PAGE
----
T-Mobile Becomes First Major Carrier To Drop Contracts
In what could be a game changer in the world of mobile business, T-Mobile became the first of the “Big 4″ carriers to drop two-year contracts. If successful, the plan could open up competition in an industry known for low customer satisfaction.
T-Mobile’s new plans will reportedly be month-to-month, with no penalty fee for leaving the company. Phone handsets can still be paid for over time, but after the device is paid off, the customer’s rates will drop accordingly.
The company has also done away with overage fees, simply slowing down users who reach their data limits or offering to let them switch plans for the month.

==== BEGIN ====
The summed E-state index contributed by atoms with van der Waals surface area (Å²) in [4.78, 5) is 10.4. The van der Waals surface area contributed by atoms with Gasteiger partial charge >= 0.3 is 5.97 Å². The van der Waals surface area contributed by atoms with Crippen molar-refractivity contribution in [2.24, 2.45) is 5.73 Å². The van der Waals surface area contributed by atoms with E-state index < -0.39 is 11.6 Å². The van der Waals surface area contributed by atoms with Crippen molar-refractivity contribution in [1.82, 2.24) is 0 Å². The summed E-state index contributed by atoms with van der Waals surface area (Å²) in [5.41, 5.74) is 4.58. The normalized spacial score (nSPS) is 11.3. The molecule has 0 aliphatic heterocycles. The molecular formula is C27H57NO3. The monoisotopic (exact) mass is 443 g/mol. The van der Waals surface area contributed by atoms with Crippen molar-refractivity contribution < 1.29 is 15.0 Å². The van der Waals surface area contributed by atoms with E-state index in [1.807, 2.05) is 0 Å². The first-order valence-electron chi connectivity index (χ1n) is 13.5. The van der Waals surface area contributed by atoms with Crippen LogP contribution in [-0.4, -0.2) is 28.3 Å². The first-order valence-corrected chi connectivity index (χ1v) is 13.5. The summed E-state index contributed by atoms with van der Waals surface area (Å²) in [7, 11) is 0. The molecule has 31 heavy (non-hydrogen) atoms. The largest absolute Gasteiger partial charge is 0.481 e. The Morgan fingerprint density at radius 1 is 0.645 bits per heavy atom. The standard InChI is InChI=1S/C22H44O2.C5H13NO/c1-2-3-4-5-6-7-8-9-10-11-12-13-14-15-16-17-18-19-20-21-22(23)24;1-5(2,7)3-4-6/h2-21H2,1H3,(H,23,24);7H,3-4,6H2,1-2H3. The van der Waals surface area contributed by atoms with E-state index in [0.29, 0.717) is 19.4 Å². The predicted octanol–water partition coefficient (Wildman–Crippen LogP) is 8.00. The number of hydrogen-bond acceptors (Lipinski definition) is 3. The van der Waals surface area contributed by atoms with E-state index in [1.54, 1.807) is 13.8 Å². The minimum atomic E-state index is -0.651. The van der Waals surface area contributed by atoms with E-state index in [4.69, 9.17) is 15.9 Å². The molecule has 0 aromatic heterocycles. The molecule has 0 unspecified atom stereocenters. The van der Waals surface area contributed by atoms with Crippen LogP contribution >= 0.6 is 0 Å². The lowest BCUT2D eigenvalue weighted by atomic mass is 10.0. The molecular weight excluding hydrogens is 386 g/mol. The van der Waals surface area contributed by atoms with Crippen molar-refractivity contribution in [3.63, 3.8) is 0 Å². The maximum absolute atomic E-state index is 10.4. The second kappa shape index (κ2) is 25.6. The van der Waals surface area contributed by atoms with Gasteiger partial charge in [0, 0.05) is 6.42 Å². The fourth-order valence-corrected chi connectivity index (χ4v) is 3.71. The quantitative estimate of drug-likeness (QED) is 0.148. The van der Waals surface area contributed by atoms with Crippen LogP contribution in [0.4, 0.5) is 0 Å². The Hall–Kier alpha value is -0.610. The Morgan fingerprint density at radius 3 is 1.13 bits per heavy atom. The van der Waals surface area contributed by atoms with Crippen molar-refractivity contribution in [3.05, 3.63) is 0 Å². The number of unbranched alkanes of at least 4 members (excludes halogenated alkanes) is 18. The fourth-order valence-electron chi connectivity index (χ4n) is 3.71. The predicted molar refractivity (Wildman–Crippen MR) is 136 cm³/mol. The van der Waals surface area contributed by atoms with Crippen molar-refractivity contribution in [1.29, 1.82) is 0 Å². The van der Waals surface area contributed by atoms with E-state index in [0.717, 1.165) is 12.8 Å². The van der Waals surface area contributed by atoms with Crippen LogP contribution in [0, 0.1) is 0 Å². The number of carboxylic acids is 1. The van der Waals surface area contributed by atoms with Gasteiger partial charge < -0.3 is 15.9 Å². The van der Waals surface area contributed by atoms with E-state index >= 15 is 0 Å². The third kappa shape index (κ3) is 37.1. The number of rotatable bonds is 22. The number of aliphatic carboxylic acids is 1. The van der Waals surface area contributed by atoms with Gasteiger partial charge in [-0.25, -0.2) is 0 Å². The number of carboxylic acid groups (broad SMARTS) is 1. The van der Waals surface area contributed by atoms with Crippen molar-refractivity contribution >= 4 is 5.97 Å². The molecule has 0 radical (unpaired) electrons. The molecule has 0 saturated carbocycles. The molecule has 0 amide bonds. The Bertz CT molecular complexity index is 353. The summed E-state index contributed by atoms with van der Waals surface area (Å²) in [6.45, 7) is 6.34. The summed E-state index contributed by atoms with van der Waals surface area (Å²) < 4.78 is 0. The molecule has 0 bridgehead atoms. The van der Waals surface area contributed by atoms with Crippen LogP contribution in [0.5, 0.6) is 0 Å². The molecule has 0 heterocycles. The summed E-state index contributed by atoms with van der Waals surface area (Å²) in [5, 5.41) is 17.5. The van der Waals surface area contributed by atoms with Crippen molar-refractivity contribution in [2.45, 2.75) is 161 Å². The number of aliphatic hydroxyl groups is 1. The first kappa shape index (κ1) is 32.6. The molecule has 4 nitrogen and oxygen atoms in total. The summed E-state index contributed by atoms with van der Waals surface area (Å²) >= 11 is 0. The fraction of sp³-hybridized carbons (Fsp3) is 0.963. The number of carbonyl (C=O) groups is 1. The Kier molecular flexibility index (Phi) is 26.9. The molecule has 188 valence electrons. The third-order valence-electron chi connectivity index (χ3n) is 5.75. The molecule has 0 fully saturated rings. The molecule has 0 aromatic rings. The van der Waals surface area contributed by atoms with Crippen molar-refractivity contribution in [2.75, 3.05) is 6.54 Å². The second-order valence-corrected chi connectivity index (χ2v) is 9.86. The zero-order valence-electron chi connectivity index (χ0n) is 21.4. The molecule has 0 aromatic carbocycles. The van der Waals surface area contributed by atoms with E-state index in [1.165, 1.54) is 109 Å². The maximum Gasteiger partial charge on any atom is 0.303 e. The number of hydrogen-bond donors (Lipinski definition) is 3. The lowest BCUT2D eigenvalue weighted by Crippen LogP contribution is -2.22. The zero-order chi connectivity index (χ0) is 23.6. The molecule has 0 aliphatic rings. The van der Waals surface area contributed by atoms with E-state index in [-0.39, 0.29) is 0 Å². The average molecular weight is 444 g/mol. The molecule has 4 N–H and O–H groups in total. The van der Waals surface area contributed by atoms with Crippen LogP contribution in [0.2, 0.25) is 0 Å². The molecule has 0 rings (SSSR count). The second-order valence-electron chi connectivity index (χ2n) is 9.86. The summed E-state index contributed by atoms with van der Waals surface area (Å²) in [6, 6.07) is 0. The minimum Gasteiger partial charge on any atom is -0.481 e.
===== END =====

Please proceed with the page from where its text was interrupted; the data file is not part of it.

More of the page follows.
The traditional cell phone plan involves a “subsidized” handset- for example, a $600 iPhone for only a down payment of $200. But the two-year commitment can end up costing more than buying the handset outright and getting cheaper coverage.
In a glowing write up of the move, the New York Times‘ David Pogue says the company has broken free of “The Great Cellphone Subsidy Con.” But he also points out that as the perennial last place carrier among the major players (Sprint, AT&T, and Verizon), T-Mobile had little to lose.
T-Mobile CEO John Legere must fancy himself as something of a “bad boy executive,” or is just trying to push the image that his company is an underdog that doesn’t play by your rules. Legere has taken the stage at major announcements in t-shirt and trucker hat; he publicly called AT&T’s network “crap” and recently called contracts “bulls**t.”
What do you think? Will T-Mobile’s gamble pay off?